Flu Shot

Adrian M. Schnall


Hold it like a dart.

Prepare her arm,

squeeze the skin,

then use your wrist.

She’ll feel nothing

but that gentle twist of flesh.


She looks away.

“Shall I tell you when?” I say,

smiling as I drop the used syringe

in the sharp-safe bin.

I live for that look

of disbelief.


I do not speak to her

of the debacle of ‘76.

Swine flu panic in the air,

hundreds of thousands clamoring

for the needle of protection.

In the aftermath,

two hundred with Guillain-Barre,

thirty dead.

It was worth it, the experts said,

We saved millions from the flu.


Not worth it for Jonathan,

who lived the ten worst days of his life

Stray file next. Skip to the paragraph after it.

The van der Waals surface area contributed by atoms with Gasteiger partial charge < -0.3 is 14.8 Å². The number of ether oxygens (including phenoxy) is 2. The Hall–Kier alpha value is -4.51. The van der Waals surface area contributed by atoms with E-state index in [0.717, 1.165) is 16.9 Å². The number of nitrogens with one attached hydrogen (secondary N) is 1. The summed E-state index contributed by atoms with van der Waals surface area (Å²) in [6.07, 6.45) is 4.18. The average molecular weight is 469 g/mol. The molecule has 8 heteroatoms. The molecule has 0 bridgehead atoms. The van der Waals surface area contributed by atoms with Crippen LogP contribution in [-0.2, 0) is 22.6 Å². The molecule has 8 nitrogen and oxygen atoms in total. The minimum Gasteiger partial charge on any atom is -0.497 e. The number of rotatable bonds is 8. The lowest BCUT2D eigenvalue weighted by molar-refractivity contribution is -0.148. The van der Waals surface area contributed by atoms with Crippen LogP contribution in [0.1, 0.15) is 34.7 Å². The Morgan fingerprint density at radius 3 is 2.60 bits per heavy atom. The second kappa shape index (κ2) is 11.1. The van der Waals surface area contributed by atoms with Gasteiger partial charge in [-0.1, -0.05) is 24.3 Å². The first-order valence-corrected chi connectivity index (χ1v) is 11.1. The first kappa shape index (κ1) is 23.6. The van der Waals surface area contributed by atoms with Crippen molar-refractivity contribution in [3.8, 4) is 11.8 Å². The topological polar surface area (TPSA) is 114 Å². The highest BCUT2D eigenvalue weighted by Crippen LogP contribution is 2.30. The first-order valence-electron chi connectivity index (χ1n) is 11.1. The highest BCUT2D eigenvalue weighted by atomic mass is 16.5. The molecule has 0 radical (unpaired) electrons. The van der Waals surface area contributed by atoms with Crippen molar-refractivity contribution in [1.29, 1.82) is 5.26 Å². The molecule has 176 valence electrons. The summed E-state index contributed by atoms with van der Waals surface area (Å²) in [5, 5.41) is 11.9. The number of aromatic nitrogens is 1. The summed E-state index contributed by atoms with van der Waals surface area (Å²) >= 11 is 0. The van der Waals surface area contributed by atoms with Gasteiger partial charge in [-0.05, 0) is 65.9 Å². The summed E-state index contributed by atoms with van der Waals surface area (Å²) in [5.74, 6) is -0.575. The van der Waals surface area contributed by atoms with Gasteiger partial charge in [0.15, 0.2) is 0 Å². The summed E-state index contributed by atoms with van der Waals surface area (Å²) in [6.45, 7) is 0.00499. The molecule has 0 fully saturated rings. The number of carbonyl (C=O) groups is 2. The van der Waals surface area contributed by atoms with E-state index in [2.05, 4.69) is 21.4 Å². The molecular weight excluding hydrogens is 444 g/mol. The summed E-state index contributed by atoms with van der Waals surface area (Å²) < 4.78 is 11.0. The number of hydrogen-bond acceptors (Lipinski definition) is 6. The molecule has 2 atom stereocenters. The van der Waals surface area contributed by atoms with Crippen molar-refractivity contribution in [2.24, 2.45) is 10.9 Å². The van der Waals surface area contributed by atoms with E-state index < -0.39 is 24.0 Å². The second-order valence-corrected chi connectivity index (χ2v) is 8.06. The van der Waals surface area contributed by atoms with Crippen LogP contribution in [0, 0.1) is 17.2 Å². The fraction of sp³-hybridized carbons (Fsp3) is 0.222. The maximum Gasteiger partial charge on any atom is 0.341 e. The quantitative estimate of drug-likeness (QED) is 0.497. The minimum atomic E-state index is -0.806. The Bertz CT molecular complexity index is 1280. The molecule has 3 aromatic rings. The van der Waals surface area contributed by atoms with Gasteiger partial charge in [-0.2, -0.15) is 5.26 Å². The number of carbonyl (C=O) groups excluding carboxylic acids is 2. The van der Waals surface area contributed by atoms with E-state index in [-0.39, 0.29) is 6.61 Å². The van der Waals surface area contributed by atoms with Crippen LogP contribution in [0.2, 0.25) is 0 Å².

on life support in ICU,

nerve fibers eaten away,

ravaged by that malady.

He couldn’t talk for a week.

It took him a month to walk,

a twenty-five year old

with an old man’s limp.


He never got the shot again,

didn’t need to read the headlines.                                                               

No black plague descended in ‘76,

no swine flu,

even in those

who chose not to get stuck.


Yet I still immunize,

proselytize for it.

I examine Jonathan,

watch sadly as he limps across the room

and try to remember:

millions have been saved

in other years.


vaccination; flu; swine flu; poetry

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